Country cookin'

January 26, 1994

"Mamas, don't let your babies grow up to be cowboys," a country song warned, but it was misdirected. Mamas, it's your yuppies who want to be cowboys (and girls.)

With a surge of young adult listeners, country music is at a peak of popularity. In the Baltimore market, country station WPOC has perched at or near the top of the ratings for the past couple of years. In fact, a record 2,600 stations in the U.S. now broadcast country music -- 1,000 more than the number of stations playing pop music.

Need more proof? The Super Bowl will feature country artists Wynonna Judd, Tanya Tucker, Clint Black and Travis Tritt in the traditional halftime extravaganza. Female country artists grace the covers of most of the major women's magazines at the supermarket checkout these days. And stars such as Garth Brooks, Billy Ray Cyrus, Reba McEntire, Wynonna Judd and Washington's Mary-Chapin Carpenter are among the hottest names in entertainment. The trend extends beyond music: Country dance clubs continue to open in this market, as do clothiers specializing in upscale western wear.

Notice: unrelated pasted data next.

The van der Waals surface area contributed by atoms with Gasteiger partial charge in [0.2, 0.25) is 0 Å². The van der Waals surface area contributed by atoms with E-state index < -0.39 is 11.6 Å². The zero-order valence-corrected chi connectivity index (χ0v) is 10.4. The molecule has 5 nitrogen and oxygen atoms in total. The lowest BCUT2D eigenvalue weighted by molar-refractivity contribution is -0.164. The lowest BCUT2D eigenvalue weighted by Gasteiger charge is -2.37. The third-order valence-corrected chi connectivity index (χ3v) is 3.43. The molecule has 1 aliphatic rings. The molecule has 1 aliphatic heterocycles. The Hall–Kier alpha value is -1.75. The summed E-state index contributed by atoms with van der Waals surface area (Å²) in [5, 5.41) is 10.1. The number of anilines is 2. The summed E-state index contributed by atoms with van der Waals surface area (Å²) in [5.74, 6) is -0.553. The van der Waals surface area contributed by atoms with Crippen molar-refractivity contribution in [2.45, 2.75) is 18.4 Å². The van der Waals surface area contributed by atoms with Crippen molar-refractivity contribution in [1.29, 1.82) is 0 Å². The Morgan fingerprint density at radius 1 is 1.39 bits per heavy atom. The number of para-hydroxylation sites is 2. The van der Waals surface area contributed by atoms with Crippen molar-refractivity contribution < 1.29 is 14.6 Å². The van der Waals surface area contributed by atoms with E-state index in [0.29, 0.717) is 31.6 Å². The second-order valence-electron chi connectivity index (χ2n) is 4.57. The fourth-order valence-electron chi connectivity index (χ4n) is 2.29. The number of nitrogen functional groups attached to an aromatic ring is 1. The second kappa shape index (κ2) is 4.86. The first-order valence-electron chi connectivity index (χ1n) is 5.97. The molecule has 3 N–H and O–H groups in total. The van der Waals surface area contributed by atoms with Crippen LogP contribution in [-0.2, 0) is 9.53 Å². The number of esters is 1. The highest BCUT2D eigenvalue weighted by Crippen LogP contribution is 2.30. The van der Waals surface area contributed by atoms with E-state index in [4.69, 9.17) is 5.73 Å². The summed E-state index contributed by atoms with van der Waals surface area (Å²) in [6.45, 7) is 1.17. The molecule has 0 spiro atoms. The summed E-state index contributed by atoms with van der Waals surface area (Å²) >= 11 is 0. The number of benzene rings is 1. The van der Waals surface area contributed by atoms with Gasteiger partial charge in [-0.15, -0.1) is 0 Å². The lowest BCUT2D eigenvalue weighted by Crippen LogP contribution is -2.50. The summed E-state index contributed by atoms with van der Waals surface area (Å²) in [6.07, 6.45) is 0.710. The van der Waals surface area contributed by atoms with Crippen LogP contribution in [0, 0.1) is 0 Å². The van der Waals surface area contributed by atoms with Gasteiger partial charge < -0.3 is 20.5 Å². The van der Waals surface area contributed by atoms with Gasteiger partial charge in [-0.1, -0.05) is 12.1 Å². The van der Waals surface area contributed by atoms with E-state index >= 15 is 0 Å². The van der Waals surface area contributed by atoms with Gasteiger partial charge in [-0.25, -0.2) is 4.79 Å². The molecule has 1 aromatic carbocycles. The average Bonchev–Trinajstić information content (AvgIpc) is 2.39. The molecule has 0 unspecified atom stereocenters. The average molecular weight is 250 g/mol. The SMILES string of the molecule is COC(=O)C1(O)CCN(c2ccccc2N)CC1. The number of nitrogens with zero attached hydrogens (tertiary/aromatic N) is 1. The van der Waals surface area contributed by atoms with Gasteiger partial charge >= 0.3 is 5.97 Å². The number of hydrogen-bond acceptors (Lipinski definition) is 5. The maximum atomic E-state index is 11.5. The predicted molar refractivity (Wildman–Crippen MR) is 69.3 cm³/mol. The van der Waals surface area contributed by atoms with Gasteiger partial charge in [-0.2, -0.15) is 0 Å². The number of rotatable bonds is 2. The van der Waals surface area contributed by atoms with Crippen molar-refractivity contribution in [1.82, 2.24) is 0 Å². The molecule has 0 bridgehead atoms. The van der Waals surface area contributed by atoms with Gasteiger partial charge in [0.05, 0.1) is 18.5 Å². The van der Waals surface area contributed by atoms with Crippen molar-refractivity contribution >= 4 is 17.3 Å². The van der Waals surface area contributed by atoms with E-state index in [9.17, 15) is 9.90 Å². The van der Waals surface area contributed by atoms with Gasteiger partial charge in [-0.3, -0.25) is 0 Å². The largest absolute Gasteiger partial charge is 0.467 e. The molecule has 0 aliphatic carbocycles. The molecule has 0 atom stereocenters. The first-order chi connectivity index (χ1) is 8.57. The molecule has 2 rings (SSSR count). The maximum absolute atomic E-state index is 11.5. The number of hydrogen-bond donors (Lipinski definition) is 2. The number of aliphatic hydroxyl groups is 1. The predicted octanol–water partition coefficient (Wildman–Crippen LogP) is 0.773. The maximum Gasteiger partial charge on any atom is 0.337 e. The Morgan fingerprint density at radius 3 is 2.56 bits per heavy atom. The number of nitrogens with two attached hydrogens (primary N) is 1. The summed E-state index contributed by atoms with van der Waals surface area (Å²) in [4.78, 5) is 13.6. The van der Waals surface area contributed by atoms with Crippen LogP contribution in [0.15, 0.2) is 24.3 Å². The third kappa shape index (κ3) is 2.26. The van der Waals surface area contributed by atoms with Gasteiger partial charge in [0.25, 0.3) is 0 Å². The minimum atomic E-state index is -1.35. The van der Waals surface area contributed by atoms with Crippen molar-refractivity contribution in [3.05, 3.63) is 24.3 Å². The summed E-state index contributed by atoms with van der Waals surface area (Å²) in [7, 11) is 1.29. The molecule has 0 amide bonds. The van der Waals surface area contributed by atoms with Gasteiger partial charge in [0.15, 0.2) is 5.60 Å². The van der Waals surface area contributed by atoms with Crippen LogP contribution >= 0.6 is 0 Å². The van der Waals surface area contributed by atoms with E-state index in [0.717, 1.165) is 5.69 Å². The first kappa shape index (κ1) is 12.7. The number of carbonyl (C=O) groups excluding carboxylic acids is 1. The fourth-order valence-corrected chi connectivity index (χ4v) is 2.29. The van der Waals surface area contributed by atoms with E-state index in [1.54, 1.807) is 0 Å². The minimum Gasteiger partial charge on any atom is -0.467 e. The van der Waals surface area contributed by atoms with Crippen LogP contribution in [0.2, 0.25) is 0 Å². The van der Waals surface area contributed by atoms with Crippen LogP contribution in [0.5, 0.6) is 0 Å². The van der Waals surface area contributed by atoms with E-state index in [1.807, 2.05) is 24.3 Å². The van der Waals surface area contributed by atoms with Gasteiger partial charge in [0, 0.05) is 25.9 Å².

Why is country so hot? Some of it, no doubt, is that folks who had grown old enough to appreciate their sense of hearing decided they enjoyed songs whose lyrics they could decipher. Also, even though most young, urban professionals can barely change the batteries in a flashlight, we suspect most folks like to fantasize that they are the type of self-sufficient, panel-truck-driving, good-time guys and gals glorified in country song.

Ironically, though, for all the talk of political correctness infecting the mass media, PC hasn't come to country. Dolly Parton leeringly sings about "that sexy little body" on her "Romeo," Travis Tritt undresses a woman with his eyes in his hit record, "T-R-O-U-B-L-E," and even mega-star Garth Brooks, normally the Mr. Sensitive of country music lyrists, sings of taxpayers hating to see their money wasted on welfare recipients.

Next to most rock and rap, however, country music is wholesome chow. And unlike Madonna and Michael Jackson, most country musicians look like the boy and girl next door. To think this used to be the music you picked up on your car radio on barren stretches of highways only because all the other signals had faded. Country has come a long way.

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